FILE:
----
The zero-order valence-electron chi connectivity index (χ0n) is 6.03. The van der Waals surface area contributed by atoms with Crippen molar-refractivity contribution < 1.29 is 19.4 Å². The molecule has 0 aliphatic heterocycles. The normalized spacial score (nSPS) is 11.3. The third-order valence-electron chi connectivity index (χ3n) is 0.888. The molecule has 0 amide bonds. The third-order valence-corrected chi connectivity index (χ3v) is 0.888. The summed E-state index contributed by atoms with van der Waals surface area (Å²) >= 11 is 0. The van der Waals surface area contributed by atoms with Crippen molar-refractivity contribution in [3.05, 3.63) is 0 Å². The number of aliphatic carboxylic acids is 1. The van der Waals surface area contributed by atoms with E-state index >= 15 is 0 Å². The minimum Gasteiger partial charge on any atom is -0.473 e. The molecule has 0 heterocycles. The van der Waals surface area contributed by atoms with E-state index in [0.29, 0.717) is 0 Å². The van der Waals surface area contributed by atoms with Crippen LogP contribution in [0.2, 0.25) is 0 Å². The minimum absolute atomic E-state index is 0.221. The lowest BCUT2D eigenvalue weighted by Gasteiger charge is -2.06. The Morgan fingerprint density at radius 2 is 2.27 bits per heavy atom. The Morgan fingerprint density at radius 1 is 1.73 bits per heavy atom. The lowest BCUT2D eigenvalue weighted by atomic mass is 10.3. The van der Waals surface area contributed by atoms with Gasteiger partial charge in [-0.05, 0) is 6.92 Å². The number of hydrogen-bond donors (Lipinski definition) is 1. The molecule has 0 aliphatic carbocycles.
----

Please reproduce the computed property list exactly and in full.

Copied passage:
The zero-order valence-electron chi connectivity index (χ0n) is 6.03. The van der Waals surface area contributed by atoms with Crippen molar-refractivity contribution < 1.29 is 19.4 Å². The molecule has 0 aliphatic heterocycles. The normalized spacial score (nSPS) is 11.3. The third-order valence-electron chi connectivity index (χ3n) is 0.888. The molecule has 0 amide bonds. The third-order valence-corrected chi connectivity index (χ3v) is 0.888. The summed E-state index contributed by atoms with van der Waals surface area (Å²) >= 11 is 0. The van der Waals surface area contributed by atoms with Crippen molar-refractivity contribution in [3.05, 3.63) is 0 Å². The number of aliphatic carboxylic acids is 1. The van der Waals surface area contributed by atoms with E-state index >= 15 is 0 Å². The minimum Gasteiger partial charge on any atom is -0.473 e. The molecule has 0 heterocycles. The van der Waals surface area contributed by atoms with E-state index in [0.29, 0.717) is 0 Å². The van der Waals surface area contributed by atoms with Crippen LogP contribution in [0.2, 0.25) is 0 Å². The minimum absolute atomic E-state index is 0.221. The lowest BCUT2D eigenvalue weighted by Gasteiger charge is -2.06. The Morgan fingerprint density at radius 2 is 2.27 bits per heavy atom. The Morgan fingerprint density at radius 1 is 1.73 bits per heavy atom. The lowest BCUT2D eigenvalue weighted by atomic mass is 10.3. The van der Waals surface area contributed by atoms with Gasteiger partial charge in [-0.05, 0) is 6.92 Å². The number of hydrogen-bond donors (Lipinski definition) is 1. The molecule has 0 aliphatic carbocycles.